• ‘This is followed by a major section that reviews the history of exploration and mining in the district.’
      • ‘Our largest sector in geoscience knowledge generation, by far, is exploration for oil and gas.’
      • ‘Another core area is oil and gas - not only the area of exploration; the whole business is going to be opened up.’
      • ‘The allocation of blocks of the North Sea for oil exploration and extraction requires formal organization.’
      • ‘Collecting and making sense of this data is an important part of oil and gas exploration.’
      • ‘He called on the Government to help foster more gas exploration.’
      • ‘It is clear, and I think most parties will agree, that investment in gas exploration is expensive and risky.’
      • ‘The land claim has become a second line of defense against oil and gas exploration in this region.’
      • ‘Advocates believe energy exploration and environmental conservation can coexist.’
      • ‘Large sections of public land will be opened to natural gas exploration and production.’
      • ‘Oil exploration is a risky, but potentially highly rewarding, investment option.’
      investigation, study, survey, research, search, inspection, probe, examination, enquiry, scrutiny, observation
      View synonyms
  • 2Thorough examination of a subject.

    ‘some changes in the care-giving situation may need exploration’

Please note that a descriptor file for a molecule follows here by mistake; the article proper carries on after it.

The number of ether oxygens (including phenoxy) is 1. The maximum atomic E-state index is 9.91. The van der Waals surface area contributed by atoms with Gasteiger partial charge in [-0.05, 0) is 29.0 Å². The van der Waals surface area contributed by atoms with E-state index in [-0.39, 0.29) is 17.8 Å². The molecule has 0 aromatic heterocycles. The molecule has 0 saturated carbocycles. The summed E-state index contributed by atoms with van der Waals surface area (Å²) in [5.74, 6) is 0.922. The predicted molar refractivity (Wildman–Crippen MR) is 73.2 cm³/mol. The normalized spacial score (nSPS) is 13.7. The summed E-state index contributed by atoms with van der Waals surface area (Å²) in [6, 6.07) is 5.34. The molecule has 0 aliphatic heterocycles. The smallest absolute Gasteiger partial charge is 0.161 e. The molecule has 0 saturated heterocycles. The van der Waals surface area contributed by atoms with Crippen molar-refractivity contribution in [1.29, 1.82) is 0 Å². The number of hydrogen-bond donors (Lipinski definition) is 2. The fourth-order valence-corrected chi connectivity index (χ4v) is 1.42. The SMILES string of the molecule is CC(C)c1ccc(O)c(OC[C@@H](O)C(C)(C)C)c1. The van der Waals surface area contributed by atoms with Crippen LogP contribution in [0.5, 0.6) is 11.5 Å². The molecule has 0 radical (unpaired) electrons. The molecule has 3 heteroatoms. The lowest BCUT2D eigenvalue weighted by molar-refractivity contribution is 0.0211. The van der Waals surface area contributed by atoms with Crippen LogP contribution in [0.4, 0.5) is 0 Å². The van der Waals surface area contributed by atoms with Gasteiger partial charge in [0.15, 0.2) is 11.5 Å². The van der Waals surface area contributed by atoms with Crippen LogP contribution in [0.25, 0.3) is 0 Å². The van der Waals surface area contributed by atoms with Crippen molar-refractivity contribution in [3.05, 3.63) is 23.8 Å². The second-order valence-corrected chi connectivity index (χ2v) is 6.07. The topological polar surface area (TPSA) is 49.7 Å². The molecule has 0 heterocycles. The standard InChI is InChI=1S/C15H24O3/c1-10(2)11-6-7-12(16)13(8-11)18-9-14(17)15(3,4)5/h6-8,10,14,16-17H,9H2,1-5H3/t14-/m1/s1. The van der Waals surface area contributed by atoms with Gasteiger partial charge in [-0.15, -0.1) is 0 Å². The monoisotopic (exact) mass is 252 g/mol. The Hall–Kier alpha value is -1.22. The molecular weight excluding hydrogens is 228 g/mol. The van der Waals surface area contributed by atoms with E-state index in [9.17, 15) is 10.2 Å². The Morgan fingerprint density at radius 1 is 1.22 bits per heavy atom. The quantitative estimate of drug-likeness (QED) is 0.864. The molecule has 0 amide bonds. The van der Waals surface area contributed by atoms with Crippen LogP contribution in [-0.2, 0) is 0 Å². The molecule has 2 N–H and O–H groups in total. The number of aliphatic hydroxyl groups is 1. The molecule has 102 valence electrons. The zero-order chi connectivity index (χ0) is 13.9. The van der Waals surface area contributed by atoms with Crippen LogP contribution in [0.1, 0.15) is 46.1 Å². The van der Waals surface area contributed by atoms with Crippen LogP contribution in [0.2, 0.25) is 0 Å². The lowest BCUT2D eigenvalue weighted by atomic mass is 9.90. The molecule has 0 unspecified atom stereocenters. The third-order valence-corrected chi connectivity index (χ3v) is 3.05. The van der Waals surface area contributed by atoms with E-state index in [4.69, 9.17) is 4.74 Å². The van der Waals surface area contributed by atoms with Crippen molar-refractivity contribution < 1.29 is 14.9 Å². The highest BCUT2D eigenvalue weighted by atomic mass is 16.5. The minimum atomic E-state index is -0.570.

count noun ‘an exploration of society and human nature’
    • ‘Research into retention is an important area for further exploration and analysis.’
    • ‘Future research may include a more thorough exploration of these observations.’
    • ‘That had been the subject of factual exploration and is well covered by findings of fact.’
    • ‘There must be complex mental health issues which need exploration and analysis.’
    • ‘Further exploration should not be limited to examining practices within pharmacy alone.’
    • ‘Subsequently, it invites peer review and involves exploration of student learning.’
    • ‘Their knowledge and experiences can only add to the validity of the text in providing a thorough exploration of desistance.’
    • ‘He then set about a thorough and painstaking exploration of what an orchestral work of the late 20th century might be.’
    • ‘He breaks away from standard realism into an exploration of the subject matter.’
    • ‘The only remedy for this, of course, is passionate exploration and in-depth study!’
    • ‘A period of exploration and study about ideas new to organizational life began.’
    • ‘At the same, this is a film of emotional depth, humour and intelligent exploration of its subject.’
    • ‘I personally look forward to his future explorations on the subject.’
    • ‘It is a structure which is perfect for a linear exploration of a subject - in this case, the rise and rise of Frank Gehry.’
    • ‘From Descartes onward, the Enlightenment was also concerned with an exploration of the individual subject.’
    • ‘As a result the book is more a scrap-book of his personal reflections than a thorough exploration of the concept of community.’
    • ‘We brought to this exploration our prior study of relevant issues in our individual research.’
    • ‘He was told that the study's exploration of options amounted to planning for failure.’
    • ‘It's one of the best and most immersive explorations of the subjects that I've been involved with…’
    • ‘However far you go in the exploration of this subject, you can be certain that there will be things around the corner waiting to surprise you.’
    investigation, study, survey, research, search, inspection, probe, examination, enquiry, scrutiny, observation
    View synonyms

Pronunciation

exploration

/ɛkspləˈreɪʃ(ə)n/